The new government in France is proving how easy it is to drive businesses away with high taxes. The French Socialist party headed by Francois Hollande, which won a majority of seats in the June 17 election, campaigned on a platform of taxing incomes of more than 1 million Euros (approximately $1.26 million) at a marginal rate of 75 percent. This presents a large increase from the current top rate of 41 percent and causes many businesses to consider leaving the country.
Numerous businesses have already moved, or are rumored to be moving their management out of the country to protect their executives from the jump to 75 percent. Sword Group, a software firm, and Eurofins Scientific, a bio-analytics company, made plans to move their businesses to Luxembourg even before the results of the election were announced. The parent company of Yves Saint Laurent, a traditionally French brand, is reported to be planning to move their executive committee offices to London.
David Cameron, Prime Minister of Britain, has begun to woo French businesses, saying, “If the French go ahead with a 75 percent top rate of taxA tax is a mandatory payment or charge collected by local, state, and national governments from individuals or businesses to cover the costs of general government services, goods, and activities. we will roll out the red carpet and welcome more French businesses to Britain…” Britain provides an attractive offer for those looking to move from France. They recently cut their top income tax rate from 50 to 45 percent after they found that the increase raised only one-third of the revenue it was expected to raise.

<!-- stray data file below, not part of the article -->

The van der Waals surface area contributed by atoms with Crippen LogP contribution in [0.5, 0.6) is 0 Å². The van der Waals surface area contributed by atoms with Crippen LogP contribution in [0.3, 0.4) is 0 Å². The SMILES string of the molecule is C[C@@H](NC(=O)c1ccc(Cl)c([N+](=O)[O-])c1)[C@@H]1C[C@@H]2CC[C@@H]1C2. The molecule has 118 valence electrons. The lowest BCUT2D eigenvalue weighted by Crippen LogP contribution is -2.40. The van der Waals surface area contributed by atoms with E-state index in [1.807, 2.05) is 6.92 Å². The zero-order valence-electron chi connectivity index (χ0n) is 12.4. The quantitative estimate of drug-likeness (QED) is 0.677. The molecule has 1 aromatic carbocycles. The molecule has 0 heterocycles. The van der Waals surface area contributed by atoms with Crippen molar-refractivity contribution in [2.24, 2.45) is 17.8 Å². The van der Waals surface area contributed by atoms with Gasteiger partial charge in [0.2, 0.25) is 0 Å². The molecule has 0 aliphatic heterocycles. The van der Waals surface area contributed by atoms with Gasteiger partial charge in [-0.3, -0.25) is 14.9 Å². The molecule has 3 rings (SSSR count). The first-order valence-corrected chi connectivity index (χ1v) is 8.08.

As Marc Simoncini, a French entrepreneur asked, why would anyone want to start a business in the most taxed country in the world?
More about international taxes here.Share